Sunday, 5 August 2012

Olympic Private School Bollocks

From the Telegraph
Part of the joy of the Olympics is discovering sports that had been off the cultural radar – especially when Britain turns out to be good at them.
So it was rather unfortunate timing that, on the very day the nation learned to cherish double trap shooting, judo and canoe slalom, the head of the British Olympic Association should claim that these sports – or rather, Olympic sport in general – could learn from the bloated, commercialised world of football.
Lord Moynihan’s point, which has been made by politicians including the Prime Minister and the Education Secretary, is that elite sport – like so many top professions – is dominated by the products of the private education system. “One of the worst statistics in British sport,” he reminded us, is that half of our medals in Beijing came from the sector: for every state-schooled Bradley Wiggins, there is a Heather Stanning (Gordonstoun) or Peter Wilson (Millfield).
Let's tackle the first thing here. The Olympics are mostly NOT elite sports. They are mostly minor, amateur sports. If they were elite sports, there would be a huge and constant audience for them, resulting in professional leagues and prizes. Outside the Olympics, major rowing and swimming events are not heavily supported by the public. They can't charge what Man Utd charge or fill such a large stadium even once a year, let alone every week. They mostly rely on lottery subsidy.
The interest of many people in the Olympics is simply nationalism. If there was Olympic one-footed monopoly, they'd support it. If that floats your boat, fine, but don't pretend that a sport that you've never heard of means anything in terms of sport.
It is true that the estimable Mr Gove does have the air of a man who prefers the library to the sports field, but this is a long-standing problem for which no party or politician can take sole blame.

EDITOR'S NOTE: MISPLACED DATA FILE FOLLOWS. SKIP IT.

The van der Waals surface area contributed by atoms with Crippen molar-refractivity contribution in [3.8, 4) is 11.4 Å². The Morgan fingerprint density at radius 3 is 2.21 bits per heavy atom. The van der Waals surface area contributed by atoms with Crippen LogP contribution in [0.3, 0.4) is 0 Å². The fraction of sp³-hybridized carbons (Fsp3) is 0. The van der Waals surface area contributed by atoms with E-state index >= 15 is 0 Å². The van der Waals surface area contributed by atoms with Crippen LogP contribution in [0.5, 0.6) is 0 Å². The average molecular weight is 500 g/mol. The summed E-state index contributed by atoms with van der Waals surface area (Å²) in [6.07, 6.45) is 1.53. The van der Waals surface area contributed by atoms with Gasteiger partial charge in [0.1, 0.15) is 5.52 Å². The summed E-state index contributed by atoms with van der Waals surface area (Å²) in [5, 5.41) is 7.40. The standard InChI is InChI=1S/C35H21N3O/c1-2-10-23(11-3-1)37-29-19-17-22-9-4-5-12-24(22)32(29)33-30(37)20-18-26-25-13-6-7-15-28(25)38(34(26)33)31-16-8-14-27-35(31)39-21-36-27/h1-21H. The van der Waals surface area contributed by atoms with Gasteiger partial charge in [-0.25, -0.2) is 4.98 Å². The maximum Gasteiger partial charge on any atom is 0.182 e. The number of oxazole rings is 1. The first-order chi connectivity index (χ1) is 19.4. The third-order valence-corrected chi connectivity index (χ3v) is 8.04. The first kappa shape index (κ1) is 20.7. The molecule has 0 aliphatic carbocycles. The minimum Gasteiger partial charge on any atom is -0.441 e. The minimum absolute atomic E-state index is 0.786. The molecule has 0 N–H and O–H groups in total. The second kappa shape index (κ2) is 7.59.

There isn't a problem. When you look at highly competitive events, the ones that people get paid to participate in (and will therefore draw the best people), you see a different set of facts. Bradley Wiggins? State educated. Lizzie Armistead? State educated. Jessica Ennis? State educated. Mo Farah? State educated.
The only reason we have a disproportionate number of independent school kids winning medals is because they're doing events that poor kids and poor foreigners can't afford to do. If you don't have the money or access to a rowing club and frankly prefer the benefits of Old Trafford, you're not going to do the rowing. And that applies to everyone around the world. Name a world famous foreign rower. Now do the same with football. Exactly.
To turn this round, schools need not just resources – such as pools or playing fields – but a whole-hearted embrace of sport and its benefits. The motto of these Games is “Inspire a Generation”. We must ensure that it ends up as a mission statement, rather than a slogan.
And little of that will make much difference to Olympic numbers because most kids simply don't have access to the kit to win the easier medals. They play cricket, rugby and football because you can do it in the park with a bat and a ball and for most of them, that's who their heroes are.

The idea that the Olympics will inspire kids through showjumping and canoeing more than Rooney or Beckham have is just a joke, and if you're aiming at improving participation, a very expensive one.

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